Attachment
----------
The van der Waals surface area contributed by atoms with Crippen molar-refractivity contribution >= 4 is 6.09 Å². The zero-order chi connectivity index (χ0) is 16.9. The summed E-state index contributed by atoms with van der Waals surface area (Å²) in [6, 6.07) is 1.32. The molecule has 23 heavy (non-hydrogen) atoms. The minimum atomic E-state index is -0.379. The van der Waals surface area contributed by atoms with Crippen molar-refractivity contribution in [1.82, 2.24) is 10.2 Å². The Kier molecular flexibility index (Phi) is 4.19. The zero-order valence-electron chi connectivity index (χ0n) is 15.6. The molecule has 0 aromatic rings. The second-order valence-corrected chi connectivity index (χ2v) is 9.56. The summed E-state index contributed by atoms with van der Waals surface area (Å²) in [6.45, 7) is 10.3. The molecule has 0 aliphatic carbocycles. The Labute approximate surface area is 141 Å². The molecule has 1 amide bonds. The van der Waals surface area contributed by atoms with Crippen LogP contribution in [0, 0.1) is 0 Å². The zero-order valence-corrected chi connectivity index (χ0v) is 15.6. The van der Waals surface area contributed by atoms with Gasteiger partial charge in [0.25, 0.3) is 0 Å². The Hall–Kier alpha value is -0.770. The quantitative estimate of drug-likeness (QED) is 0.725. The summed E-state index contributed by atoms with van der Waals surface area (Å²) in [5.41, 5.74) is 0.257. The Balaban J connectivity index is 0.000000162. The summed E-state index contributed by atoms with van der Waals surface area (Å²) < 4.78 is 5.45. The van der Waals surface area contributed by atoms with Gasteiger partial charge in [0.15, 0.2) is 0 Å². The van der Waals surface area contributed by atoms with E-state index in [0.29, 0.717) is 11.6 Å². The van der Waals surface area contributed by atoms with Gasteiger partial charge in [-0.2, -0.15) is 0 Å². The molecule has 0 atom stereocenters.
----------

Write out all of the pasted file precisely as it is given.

The van der Waals surface area contributed by atoms with Crippen molar-refractivity contribution >= 4 is 6.09 Å². The zero-order chi connectivity index (χ0) is 16.9. The summed E-state index contributed by atoms with van der Waals surface area (Å²) in [6, 6.07) is 1.32. The molecule has 23 heavy (non-hydrogen) atoms. The minimum atomic E-state index is -0.379. The van der Waals surface area contributed by atoms with Crippen molar-refractivity contribution in [1.82, 2.24) is 10.2 Å². The Kier molecular flexibility index (Phi) is 4.19. The zero-order valence-electron chi connectivity index (χ0n) is 15.6. The molecule has 0 aromatic rings. The second-order valence-corrected chi connectivity index (χ2v) is 9.56. The summed E-state index contributed by atoms with van der Waals surface area (Å²) in [6.45, 7) is 10.3. The molecule has 0 aliphatic carbocycles. The Labute approximate surface area is 141 Å². The molecule has 1 amide bonds. The van der Waals surface area contributed by atoms with Crippen LogP contribution in [0, 0.1) is 0 Å². The zero-order valence-corrected chi connectivity index (χ0v) is 15.6. The van der Waals surface area contributed by atoms with Gasteiger partial charge in [0.25, 0.3) is 0 Å². The Hall–Kier alpha value is -0.770. The quantitative estimate of drug-likeness (QED) is 0.725. The summed E-state index contributed by atoms with van der Waals surface area (Å²) in [5.41, 5.74) is 0.257. The Balaban J connectivity index is 0.000000162. The summed E-state index contributed by atoms with van der Waals surface area (Å²) < 4.78 is 5.45. The van der Waals surface area contributed by atoms with Gasteiger partial charge in [0.15, 0.2) is 0 Å². The van der Waals surface area contributed by atoms with E-state index in [0.29, 0.717) is 11.6 Å². The van der Waals surface area contributed by atoms with Gasteiger partial charge in [-0.2, -0.15) is 0 Å². The molecule has 0 atom stereocenters.